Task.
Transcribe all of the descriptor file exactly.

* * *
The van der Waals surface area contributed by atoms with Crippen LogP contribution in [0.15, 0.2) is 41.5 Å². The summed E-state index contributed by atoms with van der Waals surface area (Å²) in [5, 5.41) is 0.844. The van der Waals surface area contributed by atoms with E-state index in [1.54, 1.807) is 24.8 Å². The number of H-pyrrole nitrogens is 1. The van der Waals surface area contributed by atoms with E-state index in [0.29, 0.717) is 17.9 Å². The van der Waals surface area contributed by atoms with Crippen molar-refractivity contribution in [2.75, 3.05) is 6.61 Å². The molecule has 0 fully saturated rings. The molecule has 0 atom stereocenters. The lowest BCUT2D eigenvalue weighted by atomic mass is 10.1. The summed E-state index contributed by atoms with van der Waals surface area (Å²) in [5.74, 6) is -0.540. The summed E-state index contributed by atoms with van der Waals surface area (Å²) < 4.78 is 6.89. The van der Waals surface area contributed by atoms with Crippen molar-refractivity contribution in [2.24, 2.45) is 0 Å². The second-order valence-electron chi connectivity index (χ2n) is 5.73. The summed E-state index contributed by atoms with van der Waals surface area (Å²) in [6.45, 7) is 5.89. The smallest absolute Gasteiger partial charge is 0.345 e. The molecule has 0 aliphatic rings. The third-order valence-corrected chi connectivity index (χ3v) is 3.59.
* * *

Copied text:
The van der Waals surface area contributed by atoms with Crippen LogP contribution in [0.15, 0.2) is 41.5 Å². The summed E-state index contributed by atoms with van der Waals surface area (Å²) in [5, 5.41) is 0.844. The van der Waals surface area contributed by atoms with E-state index in [1.54, 1.807) is 24.8 Å². The number of H-pyrrole nitrogens is 1. The van der Waals surface area contributed by atoms with E-state index in [0.29, 0.717) is 17.9 Å². The van der Waals surface area contributed by atoms with Crippen molar-refractivity contribution in [2.75, 3.05) is 6.61 Å². The molecule has 0 fully saturated rings. The molecule has 0 atom stereocenters. The lowest BCUT2D eigenvalue weighted by atomic mass is 10.1. The summed E-state index contributed by atoms with van der Waals surface area (Å²) in [5.74, 6) is -0.540. The summed E-state index contributed by atoms with van der Waals surface area (Å²) < 4.78 is 6.89. The van der Waals surface area contributed by atoms with Crippen molar-refractivity contribution in [2.24, 2.45) is 0 Å². The second-order valence-electron chi connectivity index (χ2n) is 5.73. The summed E-state index contributed by atoms with van der Waals surface area (Å²) in [6.45, 7) is 5.89. The smallest absolute Gasteiger partial charge is 0.345 e. The molecule has 0 aliphatic rings. The third-order valence-corrected chi connectivity index (χ3v) is 3.59.